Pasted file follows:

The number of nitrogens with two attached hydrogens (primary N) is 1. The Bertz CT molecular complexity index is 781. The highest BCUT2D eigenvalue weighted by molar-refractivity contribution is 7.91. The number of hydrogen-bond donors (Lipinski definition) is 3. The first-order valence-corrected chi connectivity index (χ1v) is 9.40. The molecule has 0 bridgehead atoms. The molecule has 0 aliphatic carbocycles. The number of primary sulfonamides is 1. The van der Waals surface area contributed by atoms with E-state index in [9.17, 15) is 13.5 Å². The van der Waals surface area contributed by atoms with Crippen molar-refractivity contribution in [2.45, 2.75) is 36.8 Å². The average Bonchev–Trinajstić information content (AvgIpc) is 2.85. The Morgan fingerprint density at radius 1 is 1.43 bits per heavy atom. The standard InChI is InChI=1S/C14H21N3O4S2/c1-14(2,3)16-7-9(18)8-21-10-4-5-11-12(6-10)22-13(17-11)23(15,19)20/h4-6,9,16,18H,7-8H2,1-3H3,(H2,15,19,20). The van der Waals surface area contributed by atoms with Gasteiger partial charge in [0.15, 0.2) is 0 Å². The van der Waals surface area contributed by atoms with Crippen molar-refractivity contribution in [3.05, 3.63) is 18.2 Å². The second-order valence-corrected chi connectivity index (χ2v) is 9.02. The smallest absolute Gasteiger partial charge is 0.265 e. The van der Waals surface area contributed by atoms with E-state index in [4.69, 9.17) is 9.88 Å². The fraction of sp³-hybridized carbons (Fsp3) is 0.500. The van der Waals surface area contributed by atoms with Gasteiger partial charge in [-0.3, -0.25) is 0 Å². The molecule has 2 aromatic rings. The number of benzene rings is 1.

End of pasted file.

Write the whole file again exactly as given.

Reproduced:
The number of nitrogens with two attached hydrogens (primary N) is 1. The Bertz CT molecular complexity index is 781. The highest BCUT2D eigenvalue weighted by molar-refractivity contribution is 7.91. The number of hydrogen-bond donors (Lipinski definition) is 3. The first-order valence-corrected chi connectivity index (χ1v) is 9.40. The molecule has 0 bridgehead atoms. The molecule has 0 aliphatic carbocycles. The number of primary sulfonamides is 1. The van der Waals surface area contributed by atoms with E-state index in [9.17, 15) is 13.5 Å². The van der Waals surface area contributed by atoms with Crippen molar-refractivity contribution in [2.45, 2.75) is 36.8 Å². The average Bonchev–Trinajstić information content (AvgIpc) is 2.85. The Morgan fingerprint density at radius 1 is 1.43 bits per heavy atom. The standard InChI is InChI=1S/C14H21N3O4S2/c1-14(2,3)16-7-9(18)8-21-10-4-5-11-12(6-10)22-13(17-11)23(15,19)20/h4-6,9,16,18H,7-8H2,1-3H3,(H2,15,19,20). The van der Waals surface area contributed by atoms with Gasteiger partial charge in [0.15, 0.2) is 0 Å². The van der Waals surface area contributed by atoms with Crippen molar-refractivity contribution in [3.05, 3.63) is 18.2 Å². The second-order valence-corrected chi connectivity index (χ2v) is 9.02. The smallest absolute Gasteiger partial charge is 0.265 e. The van der Waals surface area contributed by atoms with E-state index in [4.69, 9.17) is 9.88 Å². The fraction of sp³-hybridized carbons (Fsp3) is 0.500. The van der Waals surface area contributed by atoms with Gasteiger partial charge in [-0.3, -0.25) is 0 Å². The molecule has 2 aromatic rings. The number of benzene rings is 1.